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|Title:||The Representation of Concepts: An Evaluation of the Abstractive and Episodic Perspectives|
|Authors:||Whittlesea, Bruce W.A.|
|Advisor:||Brooks, L. R.|
|Abstract:||<p>The field of concept formation has been dominated until recently by the abstraction perspective, which holds that categories are mentally represented by abstract summaries of their members. Two variants of this view are the prototype models, which employ singular, central representation via an abstracted central tendency, and strength models, which represent categories through abstracted counts of the frequency of their members feature compounds. In conflict with these notions are instance models, which reject summary representation in favour of separate encodings of individual experiences of category members. The three types of models make similar generalization predictions in stimulus domains whose density is greatest near the central tendency, but make importantly different predictions in other domains.</p> <p>The assumptions of abstraction models regarding the representation of variability and contingency relationships of stimulus features were formalized, and a variety of models differing in the complexity of their assumptions were tested, employing perceptual identification, recognition and categorization tasks. Models based on traditional assumptions of the prototype perspective could not account for the variety of generalization patterns obtained, while the assumptions of models which were successful in accounting for the data were argued to violate the cardinal prototype values of economical and summary representation.</p> <p>A new instance model, the "episode model", was proposed. This model was found to account successfully for a wide variety of patterns of generalization in a variety of domains of differing density, through parallel processing of multiple prior encodings. An important aspect of the model is its emphasis on the the degree of integration of prior encodings, which is held by the model to determine the breadth of generalization of performance supported by prior episodes. This aspect of the model reflects its concern with the effects of processing differences on performance.</p> <p>One class of feature-frequency models was also found to be capable of accounting for the patterns of results. However, the instance account was argued to be preferable on grounds of economy and simplicity of representation, sensitivity to processing context and differences in processing, and heuristic utility in directing attention to important adaptive abilities of the organism.</p>|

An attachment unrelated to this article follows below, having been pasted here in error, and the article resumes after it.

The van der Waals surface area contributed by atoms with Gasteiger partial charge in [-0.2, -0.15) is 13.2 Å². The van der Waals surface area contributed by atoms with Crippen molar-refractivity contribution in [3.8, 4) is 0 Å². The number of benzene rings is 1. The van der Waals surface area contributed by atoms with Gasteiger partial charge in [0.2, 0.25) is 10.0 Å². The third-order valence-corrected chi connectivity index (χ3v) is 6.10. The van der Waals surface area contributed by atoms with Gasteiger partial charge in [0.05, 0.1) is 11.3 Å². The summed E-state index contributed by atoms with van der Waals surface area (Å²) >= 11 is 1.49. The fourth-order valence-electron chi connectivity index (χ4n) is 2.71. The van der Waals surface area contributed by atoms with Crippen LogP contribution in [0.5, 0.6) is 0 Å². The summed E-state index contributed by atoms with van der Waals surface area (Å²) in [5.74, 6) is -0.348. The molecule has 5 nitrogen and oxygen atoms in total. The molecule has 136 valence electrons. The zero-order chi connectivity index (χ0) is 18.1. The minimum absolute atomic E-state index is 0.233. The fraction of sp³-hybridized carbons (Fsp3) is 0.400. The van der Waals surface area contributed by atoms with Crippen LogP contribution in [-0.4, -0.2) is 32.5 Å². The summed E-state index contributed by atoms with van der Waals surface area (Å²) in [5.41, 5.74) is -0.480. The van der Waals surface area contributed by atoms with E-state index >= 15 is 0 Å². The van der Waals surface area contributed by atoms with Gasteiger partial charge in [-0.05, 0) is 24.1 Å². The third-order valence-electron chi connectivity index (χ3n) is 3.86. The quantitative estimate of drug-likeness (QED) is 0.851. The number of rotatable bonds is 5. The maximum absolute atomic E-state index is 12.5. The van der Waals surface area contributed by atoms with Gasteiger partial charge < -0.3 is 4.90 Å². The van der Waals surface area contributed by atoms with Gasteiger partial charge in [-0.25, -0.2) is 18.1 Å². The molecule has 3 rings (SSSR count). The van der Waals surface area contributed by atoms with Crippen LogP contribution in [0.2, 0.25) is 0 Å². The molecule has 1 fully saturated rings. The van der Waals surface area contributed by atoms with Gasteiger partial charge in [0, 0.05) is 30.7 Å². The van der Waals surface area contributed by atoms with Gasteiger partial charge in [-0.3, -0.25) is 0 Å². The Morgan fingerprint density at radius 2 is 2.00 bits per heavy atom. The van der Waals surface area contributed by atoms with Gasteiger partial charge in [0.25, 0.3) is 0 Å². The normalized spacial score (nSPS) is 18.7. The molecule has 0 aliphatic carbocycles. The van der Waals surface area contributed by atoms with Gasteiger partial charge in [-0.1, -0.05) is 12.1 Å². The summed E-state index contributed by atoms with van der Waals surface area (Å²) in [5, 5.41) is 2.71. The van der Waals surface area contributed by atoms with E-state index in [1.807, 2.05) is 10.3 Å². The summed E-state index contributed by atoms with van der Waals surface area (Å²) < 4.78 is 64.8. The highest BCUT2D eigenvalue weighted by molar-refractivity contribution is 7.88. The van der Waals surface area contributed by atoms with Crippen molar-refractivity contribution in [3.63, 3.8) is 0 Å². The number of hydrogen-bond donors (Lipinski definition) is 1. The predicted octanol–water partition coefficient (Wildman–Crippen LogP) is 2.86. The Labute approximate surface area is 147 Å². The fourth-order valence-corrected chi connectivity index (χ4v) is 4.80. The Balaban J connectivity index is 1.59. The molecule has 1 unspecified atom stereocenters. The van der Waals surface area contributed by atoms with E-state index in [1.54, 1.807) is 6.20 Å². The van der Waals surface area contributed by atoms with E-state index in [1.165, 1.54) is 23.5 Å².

|Appears in Collections:||Open Access Dissertations and Theses|
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